Choosing sides: Formation of regional partnership for economic development in metropolitan area and landscape theory of aggregation

In Won Lee, Hyung Jun Park

Research output: Contribution to journalArticlepeer-review

9 Scopus citations

Abstract

Political fragmentation and the hyper-pluralism of the metropolitan area make it difficult to address more complicated issues such as economic development, income inequality, and growth management. In some metropolitan areas local governments have collectively developed a metropolitan civil society to combine the metropolis across multiple jurisdictions and to constitute the provision side of a local public economy. The new and innovative concept, “new regionalism” achieves these goals of promoting regional action through “governance,” which is defined as the use of inter-governmental collaboration rather than hierarchical regional government in order to resolve area-wide public issues. Although complexity of metropolitan areas induces local jurisdictions to be engaged in collaborative strategy, it is only a necessary condition for interlocal collaboration. Whom they decide to choose as a cooperation partners is another part of the story. Based on agent-based model the “landscape theory” by Axelrod provides a general theoretical background to predict aggregation pattern by putting highly compatible components together and less compatible components apart in social sciences. This “landscape theory” is applied to explain why regional development partnership alliances among local governments are successful in some metropolitan areas but not in others.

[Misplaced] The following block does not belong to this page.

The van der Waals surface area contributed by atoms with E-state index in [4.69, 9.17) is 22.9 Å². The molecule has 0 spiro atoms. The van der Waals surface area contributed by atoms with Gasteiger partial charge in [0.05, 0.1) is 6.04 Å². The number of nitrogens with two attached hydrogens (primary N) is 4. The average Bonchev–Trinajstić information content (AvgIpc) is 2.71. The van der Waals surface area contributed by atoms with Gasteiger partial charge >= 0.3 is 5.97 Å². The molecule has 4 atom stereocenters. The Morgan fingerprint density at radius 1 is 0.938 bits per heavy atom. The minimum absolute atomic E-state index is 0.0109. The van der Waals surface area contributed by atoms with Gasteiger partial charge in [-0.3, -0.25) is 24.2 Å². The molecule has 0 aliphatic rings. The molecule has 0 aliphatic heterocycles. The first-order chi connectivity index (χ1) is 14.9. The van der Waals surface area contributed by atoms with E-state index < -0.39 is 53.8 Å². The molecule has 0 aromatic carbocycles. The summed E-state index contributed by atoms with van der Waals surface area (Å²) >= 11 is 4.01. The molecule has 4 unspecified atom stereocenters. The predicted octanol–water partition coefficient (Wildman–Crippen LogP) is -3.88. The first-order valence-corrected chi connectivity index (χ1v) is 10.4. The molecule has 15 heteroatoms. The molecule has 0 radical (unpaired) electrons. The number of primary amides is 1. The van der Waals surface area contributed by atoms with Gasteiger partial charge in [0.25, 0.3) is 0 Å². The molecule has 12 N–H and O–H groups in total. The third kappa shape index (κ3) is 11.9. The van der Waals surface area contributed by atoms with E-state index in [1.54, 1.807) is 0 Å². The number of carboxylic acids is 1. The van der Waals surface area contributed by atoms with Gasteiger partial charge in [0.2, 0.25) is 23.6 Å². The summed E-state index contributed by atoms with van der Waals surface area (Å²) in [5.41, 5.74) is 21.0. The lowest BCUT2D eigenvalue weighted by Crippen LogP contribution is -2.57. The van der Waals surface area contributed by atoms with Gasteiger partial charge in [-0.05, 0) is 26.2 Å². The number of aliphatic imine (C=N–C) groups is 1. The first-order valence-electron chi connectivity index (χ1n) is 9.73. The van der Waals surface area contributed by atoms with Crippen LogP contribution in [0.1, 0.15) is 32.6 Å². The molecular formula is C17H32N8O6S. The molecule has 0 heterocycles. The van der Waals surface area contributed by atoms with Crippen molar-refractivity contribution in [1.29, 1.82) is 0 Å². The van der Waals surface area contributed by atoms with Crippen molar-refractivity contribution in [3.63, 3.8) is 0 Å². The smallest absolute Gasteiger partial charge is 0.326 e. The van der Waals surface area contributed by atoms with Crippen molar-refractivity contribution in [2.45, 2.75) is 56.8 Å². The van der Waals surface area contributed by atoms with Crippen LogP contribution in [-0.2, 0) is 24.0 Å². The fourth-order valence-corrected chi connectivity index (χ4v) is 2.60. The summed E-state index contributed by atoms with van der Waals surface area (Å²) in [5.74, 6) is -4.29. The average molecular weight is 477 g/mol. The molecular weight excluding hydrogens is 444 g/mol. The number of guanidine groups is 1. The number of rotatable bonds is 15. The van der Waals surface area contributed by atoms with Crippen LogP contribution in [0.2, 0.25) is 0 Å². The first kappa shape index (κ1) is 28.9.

Original languageEnglish
Pages (from-to)63-79
Number of pages17
JournalInternational Review of Public Administration
Volume12
Issue number1
DOIs
StatePublished - 1 Jul 2007

Keywords

  • Agent-based model
  • Landscape model
  • New regionalism
  • Regional development partnership

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